Seven Psychopaths, Farrell and McDonagh’s second collaboration, had its world debut at the Toronto International Film Festival and was released in October 2012. In a black comedy starring Sam Rockwell, Woody Harrelson, and Christopher Walken, he played writer Marty, who was experiencing a creative block. The movie was a box office flop, although it received mostly positive reviews.
David Rooney of The Hollywood Reporter said that Farrell “serves as a wonderful counterpoint for Rockwell” and that his performance “is in muted mode, with the limitless expressivity of his eyebrows mainly defining it.” Farrell was featured on the magazine Details’ cover that month.
The thriller Dead Man Down, which was directed by Niels Arden Oplev and reunited Farrell and Terrence Howard for the first time since Hart’s War eleven years prior, was released in March 2013. The Girl with a Dragon Tattoo’s Noomi Rapace played a facially scarred lady who blackmails Colin Farrell’s character into killing the man who caused her to lose her face in a car accident.
The Hollywood Reporter stated that Wyman’s script and the measured pace don’t lend themselves to the necessary escalating tension that would have resulted in a more satisfying climax, while Empire magazine described the movie as having “a pleasingly intricate double revenge plot anchored by excellent acting.”
Despite calling the movie a failure, Manohla Dargis of the New York Times said that Farrell’s “sensitive, hardworking eyebrows help keep it from becoming a full-bore satire.” The movie, according to Joe Neumaier of the New York Daily News, had “a lot to roll your eyes at” and while Farrell was admirable, he was “as stern as a statue.”
Farrell appeared in a 2014 movie version of Mark Helprin’s novel Winter’s Tale. Based on the 1983 novel by Helprin, the movie was written and directed by Akiva Goldsman and co-starred Russell Crowe, Will Smith, and Jessica Brown Findlay.
Garrett Hedlund, Tom Hiddleston, and Aaron Taylor-Johnson, three more young actors, lost out on the lead part to Farrell. Despite the excessively sentimental character of the movie, which primarily garnered unfavourable reviews, critics like Stephanie Zacharek of The Village Voice had nothing but admiration for Farrell.
According to Mick LaSalle of the San Francisco Chronicle, Farrell is a part of “the most exquisite so far of 2014” and “holds the movie together.”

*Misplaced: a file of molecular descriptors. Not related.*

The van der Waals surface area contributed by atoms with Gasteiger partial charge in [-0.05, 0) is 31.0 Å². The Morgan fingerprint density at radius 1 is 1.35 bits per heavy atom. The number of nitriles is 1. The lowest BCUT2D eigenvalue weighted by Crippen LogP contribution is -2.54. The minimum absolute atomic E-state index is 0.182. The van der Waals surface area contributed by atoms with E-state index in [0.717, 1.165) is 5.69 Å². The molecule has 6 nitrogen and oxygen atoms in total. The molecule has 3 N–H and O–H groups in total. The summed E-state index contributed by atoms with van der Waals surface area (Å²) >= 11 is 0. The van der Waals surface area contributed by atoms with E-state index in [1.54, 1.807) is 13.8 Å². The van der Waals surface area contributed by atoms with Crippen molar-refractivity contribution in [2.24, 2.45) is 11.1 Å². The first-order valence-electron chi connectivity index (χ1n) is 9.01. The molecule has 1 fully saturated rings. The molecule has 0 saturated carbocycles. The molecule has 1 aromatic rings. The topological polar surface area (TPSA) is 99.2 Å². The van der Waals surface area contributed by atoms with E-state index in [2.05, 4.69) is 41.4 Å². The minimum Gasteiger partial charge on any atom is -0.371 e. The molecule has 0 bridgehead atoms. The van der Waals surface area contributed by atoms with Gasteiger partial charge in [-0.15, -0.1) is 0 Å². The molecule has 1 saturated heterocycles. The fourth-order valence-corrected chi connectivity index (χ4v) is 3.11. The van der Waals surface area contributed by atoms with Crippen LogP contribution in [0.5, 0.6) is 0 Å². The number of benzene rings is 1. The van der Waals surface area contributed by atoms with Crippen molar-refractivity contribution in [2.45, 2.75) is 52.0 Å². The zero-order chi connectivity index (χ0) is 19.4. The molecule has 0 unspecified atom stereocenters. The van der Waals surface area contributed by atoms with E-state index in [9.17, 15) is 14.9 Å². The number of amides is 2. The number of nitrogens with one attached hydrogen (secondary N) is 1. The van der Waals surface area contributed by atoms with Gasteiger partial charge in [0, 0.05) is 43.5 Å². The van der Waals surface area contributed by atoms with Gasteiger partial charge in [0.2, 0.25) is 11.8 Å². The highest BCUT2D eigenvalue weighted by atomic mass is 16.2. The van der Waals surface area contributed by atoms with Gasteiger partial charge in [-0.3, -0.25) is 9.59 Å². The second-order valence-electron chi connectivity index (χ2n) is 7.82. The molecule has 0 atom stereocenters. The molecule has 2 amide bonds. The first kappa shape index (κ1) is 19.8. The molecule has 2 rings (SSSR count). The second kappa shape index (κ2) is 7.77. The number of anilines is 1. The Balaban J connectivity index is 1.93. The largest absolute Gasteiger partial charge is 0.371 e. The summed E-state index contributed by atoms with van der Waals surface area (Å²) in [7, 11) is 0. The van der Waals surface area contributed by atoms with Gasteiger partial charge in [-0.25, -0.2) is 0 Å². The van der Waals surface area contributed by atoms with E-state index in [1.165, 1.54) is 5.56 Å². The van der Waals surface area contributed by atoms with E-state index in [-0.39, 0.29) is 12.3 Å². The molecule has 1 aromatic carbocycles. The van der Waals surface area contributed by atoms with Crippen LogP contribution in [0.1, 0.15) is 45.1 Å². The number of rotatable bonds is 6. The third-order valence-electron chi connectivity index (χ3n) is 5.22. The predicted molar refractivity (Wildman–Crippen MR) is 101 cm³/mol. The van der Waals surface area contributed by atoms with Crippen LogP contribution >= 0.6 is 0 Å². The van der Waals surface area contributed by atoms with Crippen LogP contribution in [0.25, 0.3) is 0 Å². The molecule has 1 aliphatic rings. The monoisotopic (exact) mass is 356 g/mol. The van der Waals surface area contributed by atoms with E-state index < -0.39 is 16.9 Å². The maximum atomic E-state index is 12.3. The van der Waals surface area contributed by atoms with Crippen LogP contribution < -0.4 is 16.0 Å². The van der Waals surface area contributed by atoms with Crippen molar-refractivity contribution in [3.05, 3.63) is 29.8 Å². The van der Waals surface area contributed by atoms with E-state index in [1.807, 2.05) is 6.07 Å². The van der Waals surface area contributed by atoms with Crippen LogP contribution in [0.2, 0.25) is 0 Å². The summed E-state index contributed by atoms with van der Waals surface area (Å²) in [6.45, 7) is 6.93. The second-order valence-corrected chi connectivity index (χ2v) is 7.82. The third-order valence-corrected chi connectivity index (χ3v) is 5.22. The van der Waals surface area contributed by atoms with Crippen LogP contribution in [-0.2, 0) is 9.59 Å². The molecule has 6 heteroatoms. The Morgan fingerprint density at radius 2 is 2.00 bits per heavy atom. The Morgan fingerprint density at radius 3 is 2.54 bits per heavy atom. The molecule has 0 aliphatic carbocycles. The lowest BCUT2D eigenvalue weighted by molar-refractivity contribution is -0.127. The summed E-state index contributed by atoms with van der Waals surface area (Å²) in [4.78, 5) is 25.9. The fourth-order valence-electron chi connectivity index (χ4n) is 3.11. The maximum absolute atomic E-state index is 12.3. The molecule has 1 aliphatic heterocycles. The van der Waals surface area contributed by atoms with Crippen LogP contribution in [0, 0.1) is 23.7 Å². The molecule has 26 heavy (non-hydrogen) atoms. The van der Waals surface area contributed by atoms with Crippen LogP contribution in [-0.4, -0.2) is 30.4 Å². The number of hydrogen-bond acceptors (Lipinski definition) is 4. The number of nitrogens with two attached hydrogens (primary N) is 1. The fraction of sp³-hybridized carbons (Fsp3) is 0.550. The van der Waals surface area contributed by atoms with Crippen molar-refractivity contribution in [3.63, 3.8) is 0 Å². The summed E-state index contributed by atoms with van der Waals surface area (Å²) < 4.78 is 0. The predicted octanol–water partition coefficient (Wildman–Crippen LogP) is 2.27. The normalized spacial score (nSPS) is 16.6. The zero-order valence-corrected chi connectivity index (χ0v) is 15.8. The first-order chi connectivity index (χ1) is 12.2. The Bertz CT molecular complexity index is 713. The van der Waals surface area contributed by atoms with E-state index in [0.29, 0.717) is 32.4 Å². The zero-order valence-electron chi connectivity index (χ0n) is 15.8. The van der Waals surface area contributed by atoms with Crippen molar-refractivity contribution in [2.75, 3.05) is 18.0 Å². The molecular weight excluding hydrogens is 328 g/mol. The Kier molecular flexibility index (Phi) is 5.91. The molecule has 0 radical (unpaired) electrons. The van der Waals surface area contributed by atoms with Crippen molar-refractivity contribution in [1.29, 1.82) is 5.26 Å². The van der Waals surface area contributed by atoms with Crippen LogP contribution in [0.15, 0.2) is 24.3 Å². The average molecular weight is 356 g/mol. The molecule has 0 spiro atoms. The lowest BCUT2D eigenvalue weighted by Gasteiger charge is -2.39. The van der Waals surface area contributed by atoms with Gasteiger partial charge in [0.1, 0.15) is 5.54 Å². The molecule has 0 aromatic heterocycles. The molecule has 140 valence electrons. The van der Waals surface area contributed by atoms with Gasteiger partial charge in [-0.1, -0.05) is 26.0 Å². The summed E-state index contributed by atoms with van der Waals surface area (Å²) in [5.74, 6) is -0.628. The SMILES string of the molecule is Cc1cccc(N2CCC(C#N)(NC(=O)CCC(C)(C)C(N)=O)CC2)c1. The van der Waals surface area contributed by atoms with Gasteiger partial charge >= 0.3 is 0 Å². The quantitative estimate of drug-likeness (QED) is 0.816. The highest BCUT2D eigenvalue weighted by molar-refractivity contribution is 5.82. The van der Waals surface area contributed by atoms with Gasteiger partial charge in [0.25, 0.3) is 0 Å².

Contrasting reviews were given to his performance as P. L. Travers’ alcoholic father in Saving Mr Banks.
Scott Foundras of Variety called it “excellent,” and Leslie Felperin of The Hollywood Reporter called it “his best work in some time.” In contrast, Peter Bradshaw of The Guardian called it “bland” and “uninspired,” and Robbie Collin of The Telegraph thought Farrell was miscast in part.
Against Jessica Chastain and Samantha Morton, Farrell played the lead role in Liv Ullmann’s adaption of August Strindberg’s Miss Julie. According to Stephen Holden of The New York Times, he had the “strongest” of the three performances as John, the father’s servant. However, most critics thought Ullmann’s directing was too bland.
He co-starred as Ray Velcoro in the second season of the television show True Detective with Rachel McAdams, Taylor Kitsch, and Vince Vaughn. Justin Lin directed the opening two episodes. It was difficult for him to get into character and work with a dialect coach to adapt the unusual Californian accent.
The Lobster, a romantic science fiction thriller starring Farrell and directed by Greek filmmaker Yorgos Lanthimos in his English-language debut, came out in 2015. At the 42nd Rotterdam International Film Festival, the script won the ARTE International Prize for Best CineMart 2013 Project.
The movie portrays an unusual love tale and is set in a dystopian near-future when finding a companion is a matter of life and death. Ben Whishaw, Olivia Colman, Léa Seydoux, Rachel Weisz, and John C. Reilly are also featured in the movie.
A traced version of a licenced promotional photo of Farrell from the 2016 Harry Potter spin-off film Fantastic Beasts and Where to Find Them was later used for the character Nefarian Serpine on the tenth anniversary surface of 2007’s Skulduggery Pleasant, the first book in the series of the exact name. Farrell also starred in the Fantastic Beasts and Where to Find Them book series.